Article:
/* Create the dllists */
for (i = 0; i < 3; i++)  t[i] = new_dllist();

/* Put the disks onto tower 0 */
for (piece = 1; piece <= npiece; piece++) {
dll_append(t[0], new_jval_i(piece));
}

/* Return the towers */
return t;
}
```
Next, we write make_move() which moves the top piece from one tower to another. This one has to do error checking to make sure that the source tower is not empty, and that the destination tower does not have a disk on it that is too small. The code below does this. It also prints out the move:
```make_move(Dllist *towers, int from, int to)
{
int piece, topofto;

/* Error check -- is the first tower empty? */

if (dll_empty(towers[from])) {
printf("Illegal move of tower %d to %d\n", from, to);
return;
}

piece = jval_i(dll_val(dll_first(towers[from])));

/* Error check -- is the piece too big to go on the destination tower? */

if (!dll_empty(towers[to])) {
topofto = jval_i(dll_val(dll_first(towers[to])));
if (piece > topofto) {
printf("Illegal move of tower %d to %d\n", from, to);
return;
}
}

/* Move the piece from the first tower to the second */

dll_delete_node(dll_first(towers[from]));
dll_prepend(towers[to], new_jval_i(piece));

/* Print that the piece has moved */

printf("Moved piece %3d from tower %d to tower %d\n",
piece, from, to);
}
```
Finally, we write print_towers() which prints out the towers. This one is really simple:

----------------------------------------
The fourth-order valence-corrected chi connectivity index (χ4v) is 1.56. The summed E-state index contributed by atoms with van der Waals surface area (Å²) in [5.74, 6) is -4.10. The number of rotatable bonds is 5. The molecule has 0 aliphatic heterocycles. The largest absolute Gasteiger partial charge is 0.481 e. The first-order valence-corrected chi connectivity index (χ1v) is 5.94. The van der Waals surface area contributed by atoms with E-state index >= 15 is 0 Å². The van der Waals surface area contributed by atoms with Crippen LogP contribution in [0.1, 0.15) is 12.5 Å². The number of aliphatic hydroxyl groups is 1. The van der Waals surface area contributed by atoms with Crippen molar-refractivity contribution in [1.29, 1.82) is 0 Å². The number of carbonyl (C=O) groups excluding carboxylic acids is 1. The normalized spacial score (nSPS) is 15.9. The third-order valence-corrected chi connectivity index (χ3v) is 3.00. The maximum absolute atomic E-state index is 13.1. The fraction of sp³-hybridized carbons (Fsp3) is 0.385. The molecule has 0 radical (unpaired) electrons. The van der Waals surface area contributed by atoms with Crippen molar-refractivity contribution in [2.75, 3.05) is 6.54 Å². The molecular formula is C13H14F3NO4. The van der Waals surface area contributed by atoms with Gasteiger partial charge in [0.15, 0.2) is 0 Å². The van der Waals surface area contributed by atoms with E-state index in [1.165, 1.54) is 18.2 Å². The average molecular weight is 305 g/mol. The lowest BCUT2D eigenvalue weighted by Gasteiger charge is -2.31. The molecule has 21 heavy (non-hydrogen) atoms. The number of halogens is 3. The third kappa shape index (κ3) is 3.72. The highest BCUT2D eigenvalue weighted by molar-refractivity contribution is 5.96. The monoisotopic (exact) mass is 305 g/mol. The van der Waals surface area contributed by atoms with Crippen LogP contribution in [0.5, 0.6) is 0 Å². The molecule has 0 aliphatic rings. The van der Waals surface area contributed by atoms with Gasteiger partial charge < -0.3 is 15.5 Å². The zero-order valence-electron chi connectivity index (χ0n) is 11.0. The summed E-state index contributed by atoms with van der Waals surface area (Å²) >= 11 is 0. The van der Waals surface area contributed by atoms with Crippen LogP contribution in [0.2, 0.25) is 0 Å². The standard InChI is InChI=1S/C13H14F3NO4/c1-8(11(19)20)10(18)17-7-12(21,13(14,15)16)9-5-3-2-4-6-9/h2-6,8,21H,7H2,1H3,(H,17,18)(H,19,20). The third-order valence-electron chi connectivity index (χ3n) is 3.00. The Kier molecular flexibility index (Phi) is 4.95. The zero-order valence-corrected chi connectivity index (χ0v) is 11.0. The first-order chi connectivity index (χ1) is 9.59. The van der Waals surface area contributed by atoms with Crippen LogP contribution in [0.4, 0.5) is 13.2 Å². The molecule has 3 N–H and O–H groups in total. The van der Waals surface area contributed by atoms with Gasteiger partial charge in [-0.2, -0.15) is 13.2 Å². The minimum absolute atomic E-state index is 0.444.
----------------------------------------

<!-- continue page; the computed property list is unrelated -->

```print_towers(Dllist *towers)
{
int i;
Dllist tmp;

for (i = 0; i < 3; i++) {
printf("Tower %d:", i);
dll_rtraverse(tmp, towers[i]) {
printf("%3d", jval_i(dll_val(tmp)));
}
printf("\n");
}
}
```
One of the points of all this is that you should be able to take a problem description like the Towers of Hanoi, and code it up. If you have your data structures right (like here, using an array of three dllists), writing the code is simple.

### Interactive Tower Game

In tower_play.c, I've written up a little interactive Tower of Hanoi game. It is very, very simple, and uses the routines from tower.c. Try it out.

### The Solution

In tower_solution.c is the solution to the Towers of Hanoi. It is a beautiful use of recursion, that follows the plan -- move n-1 disks to the other tower, move the bottom disk to the destination tower, then move the n-1 disks to the destination tower. Here's the code:
```solve_tower(Dllist *towers, int from, int to, int npieces)
{
int other;
int i;

/* Find the identity of the other tower */

for (i = 0; i < 3; i++) {
if (from != i && to != i) other = i;
}

/* Move the top n-1 pieces to the other tower */

if (npieces > 1) {
solve_tower(towers, from, other, npieces-1);
}

/* Move the remaining piece to the destination */

make_move(towers, from, to);

/* Move the top n-1 pieces onto the destination */

if (npieces > 1) {
solve_tower(towers, other, to, npieces-1);
}
}
```
Try it out. Can you figure out the number of calls to make_move() as a function of n?
```UNIX> tower_solution 1
Tower 0:  1
Tower 1:
Tower 2:
Moved piece   1 from tower 0 to tower 1
Tower 0:
Tower 1:  1
Tower 2:
UNIX> tower_solution 2
Tower 0:  2  1
Tower 1:
Tower 2:
Moved piece   1 from tower 0 to tower 2
Moved piece   2 from tower 0 to tower 1
Moved piece   1 from tower 2 to tower 1
Tower 0:
Tower 1:  2  1
Tower 2:
UNIX> tower_solution 3
Tower 0:  3  2  1
Tower 1:
Tower 2:
Moved piece   1 from tower 0 to tower 1
Moved piece   2 from tower 0 to tower 2
Moved piece   1 from tower 1 to tower 2
Moved piece   3 from tower 0 to tower 1
Moved piece   1 from tower 2 to tower 0
Moved piece   2 from tower 2 to tower 1
Moved piece   1 from tower 0 to tower 1
Tower 0:
Tower 1:  3  2  1
Tower 2:
UNIX>
```